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Many clients or potential clients fear how much work it will take to assemble their wooden furniture once they have purchased it. Hopefully this article will help clarify some of the questions that naturally arise.

While assembly instructions vary among wood furniture manufacturers, there are also many similarities. Below is an overview that should give you a better idea of ​​what is involved:

Chests of drawers, chests of drawers, bedside tables and cabinets

Most rustic items such as dressers, chests of drawers, nightstands, and cabinets require very little assembly. As a general rule, we disassemble doors and drawer handles to avoid damage during transport, as they tend to protrude and are in danger.

There are holes in the drawer or door fronts, and the screws are included, so for these items it’s simply a matter of placing the wooden furniture handle over the holes, inserting the screws through the door or drawer into the hole and tighten them. .

Amish Low Post Log Beds

Most Amish makers like to assemble headboards to log beds. Sometimes we ask that you do not remove the four corner legs for ease of shipping as beds can be a bit large and making them smaller helps save on shipping cost.

Every Amish furniture maker I know of uses Gorilla Glue, which is an incredibly strong glue. Once the headboard is glued on, you better forget trying to take it apart. I know people who have tried to take them apart and instead broke a piece of the bed.

So, as a general rule, Amish headboards and footboards come fully assembled. At a minimum, the part of the ladder that crosses between the two posts is already assembled and glued. If the posts are not joined, you must connect the two parts of the horizontal bed ladder (headboard and footboard) at the four corner posts.

Amish beds are generally 100% wood.

That means the mattress and box spring are supported by a wooden frame. As a general rule, two logs run down the side of each bed, at the base of the box springs. These logs plug into the headboard and footboard at each end. The bottom of these two logs have holes drilled for three “cross logs” that cross and support the bed. The middle cross log, on most Amish beds, has a small piece of log that goes down to the ground to offer a greater degree of support.

So there you have it. If you’ve never seen an Amish bed frame before, you might have to look at those logs for a minute to find out. But once you get the hang of it, it’s pretty straightforward. You’ll want a screwdriver, as you’ll want to put some 2 ½-inch wood screws near where the log ends, or “chucks” as they’re called, plug them into the designated holes.

This secures the entire frame and, along with the large amount of Guerilla glue already administered by the Amish, makes it even stronger. A rubber mallet is also quite useful at times, to hit a cranky piece of wood instead. But you can use a normal hammer, if you protect the wood by putting a book or something in the middle.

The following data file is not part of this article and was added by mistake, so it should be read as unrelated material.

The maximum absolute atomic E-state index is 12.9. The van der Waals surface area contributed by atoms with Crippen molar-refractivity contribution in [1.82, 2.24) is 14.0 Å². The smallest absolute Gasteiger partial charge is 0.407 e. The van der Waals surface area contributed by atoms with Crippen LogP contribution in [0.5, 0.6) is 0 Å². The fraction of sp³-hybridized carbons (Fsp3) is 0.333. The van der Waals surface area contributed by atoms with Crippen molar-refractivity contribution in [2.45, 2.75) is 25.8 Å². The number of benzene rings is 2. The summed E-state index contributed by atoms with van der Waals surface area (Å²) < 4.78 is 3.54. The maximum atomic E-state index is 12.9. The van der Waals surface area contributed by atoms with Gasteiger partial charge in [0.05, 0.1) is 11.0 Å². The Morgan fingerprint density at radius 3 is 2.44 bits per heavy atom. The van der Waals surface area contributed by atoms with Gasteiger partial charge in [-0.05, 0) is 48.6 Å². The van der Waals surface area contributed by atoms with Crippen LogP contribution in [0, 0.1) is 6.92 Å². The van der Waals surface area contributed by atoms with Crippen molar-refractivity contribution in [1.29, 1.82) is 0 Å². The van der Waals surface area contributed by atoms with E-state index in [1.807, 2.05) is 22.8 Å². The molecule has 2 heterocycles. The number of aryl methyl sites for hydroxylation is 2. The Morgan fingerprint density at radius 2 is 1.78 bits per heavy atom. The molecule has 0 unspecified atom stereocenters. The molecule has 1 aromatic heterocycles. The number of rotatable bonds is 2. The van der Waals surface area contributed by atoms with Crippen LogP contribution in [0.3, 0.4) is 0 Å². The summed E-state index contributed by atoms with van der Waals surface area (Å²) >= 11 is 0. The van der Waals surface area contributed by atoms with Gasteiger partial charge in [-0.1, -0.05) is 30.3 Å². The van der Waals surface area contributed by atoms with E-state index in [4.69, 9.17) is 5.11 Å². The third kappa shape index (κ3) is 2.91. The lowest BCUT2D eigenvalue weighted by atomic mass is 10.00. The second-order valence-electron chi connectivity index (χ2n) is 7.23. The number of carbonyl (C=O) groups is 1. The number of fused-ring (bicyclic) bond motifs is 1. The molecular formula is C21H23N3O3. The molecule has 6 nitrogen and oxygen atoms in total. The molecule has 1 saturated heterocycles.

Low Post Log Beds with Metal Frames

Assembling low log beds with metal frames is even easier. Stair parts usually come pre-assembled, so all you have to do is attach the “chucks” to the four corner posts and drive the provided wood screws to secure them. Most of our metal frame beds have pre-installed lag bolts in the headboard and footboard logs. Simply take the metal frame and hook it over each lag bolt, then tighten the nuts to secure the bed.

Log beds with metal frames are very sturdy and probably a bit easier to assemble than 100% log beds. They also take up a little less room to the sides as they don’t have the side log rails on the side. You can get decorative log side rails to clip over your metal bed frame, if you mind showing off your bed frame. You can also cover the metal frame of the bed with a skirt, and it won’t show when the bed is made anyway.

Assembly of canopy log beds

Assembling a canopy log bed is a bit more challenging than the others, simply because of the height and size of the logs. This is definitely a two-person job – I know some pretty mechanical guys who have tried to do one by themselves and actually had quite a good time. No matter how skilled you are, you need someone to fill one position while you work another! Other than that, it really isn’t too difficult.

There are simply logs to plug into both the top and bottom, and in fact it wouldn’t hurt to have a couple of people to help hold the parts while you tighten the screws.

Yes I can do it…

I’m not known for being a mechanic or handyman, but with the help of my 11 year old son I put together a low post log bed with a metal frame in less than half an hour. So if you have mechanical problems, it’s really not that bad.

But if a log bed is what you’ve always hoped for but you’re really overwhelmed by the idea of ​​putting it together, why not make some chocolate chip cookies for one of your screwdriver friends and let them give you a hand? However, IMHO putting together a log bed isn’t nearly as difficult as other assembly projects I’ve tackled. So get out your screwdriver and go for it!

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